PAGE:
Born on this day in 1958, American Kenneth J. Green, famously known for returning to competition after losing his right leg in a 2009 car accident. Born in Connecticut, he started playing golf at 12 in Honduras, where his father, Martin Green, was principal of the American school, and his only choices of sports were golf or soccer. He quit school at 16 to pursue his dream of becoming a professional tour player. He turned pro in 1979 and joined the PGA Tour in 1980. He had five tournament victories on the PGA Tour; all five came in the mid to late 1980s. His first win came in 1985 at the Buick Open, and his last was at the Kmart Greater Greensboro Open in 1989, he also played on the U.S. team in the 1989 Ryder Cup. During his time in professional golf, Ken has had a reputation for rebelliousness and a propensity to pull stunts. He has had over two dozen fines levied by the PGA Tour for his “bad boy” antics. Some of which included sneaking friends into The Masters in the boot of his car, drinking beer on the course while playing with Arnold Palmer at the 1997 Masters, and hitting golf balls through narrow openings in sliding-glass doors. Other fines were for more mundane offences like swearing on the course, criticising officials, and signing autographs while playing. His personal problems—divorces, gambling, clinical depression—led to near financial ruin, and affected his playing time and the quality of his play. In his 40s, Ken had difficulty maintaining his PGA Tour playing privileges and was forced to play some on the Nationwide Tour. He has sometimes played tournament rounds dressed in green from head to toe, shoes included.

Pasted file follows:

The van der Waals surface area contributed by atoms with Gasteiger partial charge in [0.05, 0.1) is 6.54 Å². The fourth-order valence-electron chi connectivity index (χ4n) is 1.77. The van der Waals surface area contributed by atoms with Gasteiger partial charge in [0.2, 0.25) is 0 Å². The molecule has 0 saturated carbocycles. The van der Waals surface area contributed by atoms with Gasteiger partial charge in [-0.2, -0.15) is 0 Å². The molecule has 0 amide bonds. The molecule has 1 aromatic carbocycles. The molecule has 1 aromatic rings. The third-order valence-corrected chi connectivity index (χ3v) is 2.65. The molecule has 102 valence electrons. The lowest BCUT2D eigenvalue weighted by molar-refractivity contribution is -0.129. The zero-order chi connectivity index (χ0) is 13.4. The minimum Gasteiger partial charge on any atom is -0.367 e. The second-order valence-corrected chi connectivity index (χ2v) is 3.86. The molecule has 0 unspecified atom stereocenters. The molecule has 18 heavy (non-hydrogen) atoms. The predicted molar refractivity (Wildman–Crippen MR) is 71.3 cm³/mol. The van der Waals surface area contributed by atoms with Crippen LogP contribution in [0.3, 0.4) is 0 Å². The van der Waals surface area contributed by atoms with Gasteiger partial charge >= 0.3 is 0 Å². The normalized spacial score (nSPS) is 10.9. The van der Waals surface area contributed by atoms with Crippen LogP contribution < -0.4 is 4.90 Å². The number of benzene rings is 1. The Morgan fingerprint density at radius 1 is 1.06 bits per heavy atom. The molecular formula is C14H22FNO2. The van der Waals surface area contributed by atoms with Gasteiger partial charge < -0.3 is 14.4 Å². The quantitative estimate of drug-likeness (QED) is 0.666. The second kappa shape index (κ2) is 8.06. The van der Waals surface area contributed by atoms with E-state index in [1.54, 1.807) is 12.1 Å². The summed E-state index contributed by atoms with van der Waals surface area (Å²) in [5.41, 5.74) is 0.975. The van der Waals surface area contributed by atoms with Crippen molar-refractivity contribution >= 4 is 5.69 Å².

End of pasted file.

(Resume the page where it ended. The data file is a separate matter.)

Another American George Douglas “Doug” Sanders was born today in 1933. He accepted an athletic scholarship to the University of Florida, where he played for the Gators golf team in National Collegiate Athletic Association (NCAA) competition in 1955. In his single year as a Gator golfer, he and the team won a South-eastern Conference (SEC) championship and earned a sixth-place finish at the NCAA championship tournament—the Gators’ best national championship finish until that time. He also won the 1956 Canadian Open as an amateur—the only amateur ever to do so—and turned professional shortly after. Doug had thirteen top-ten finishes in major championships, including four second-place finishes: 1959 PGA Championship, 1961 US Open, 1966 and 1970 British Opens. In 1966, he became one of the few players in history to finish in the top ten of all four major championships in a single season, despite winning none of them. He earned unfortunate notoriety for taking four shots from just 74 yards as the leader playing the final hole of the 1970 British Open at St Andrews, missing a side-hill 3-foot putt to win, then lost the resulting 18-hole playoff by a single stroke the next day to Jack Nicklaus. His final victory on tour came in June 1972 at the Kemper Open, one stroke ahead of runner-up Lee Trevino. Doug is remembered for an exceptionally short, flat golf swing – a consequence, it appears, of a painful neck condition that radically restricted his movements. He was a member of the U.S. Ryder Cup team in 1967, which won handily in Houston. Doug is a member of the Florida Sports Hall of Fame Georgia Sports Hall of Fame, and the Georgia Golf Hall of Fame. He was also inducted into the University of Florida Athletic Hall of Fame as a “Gator Great.”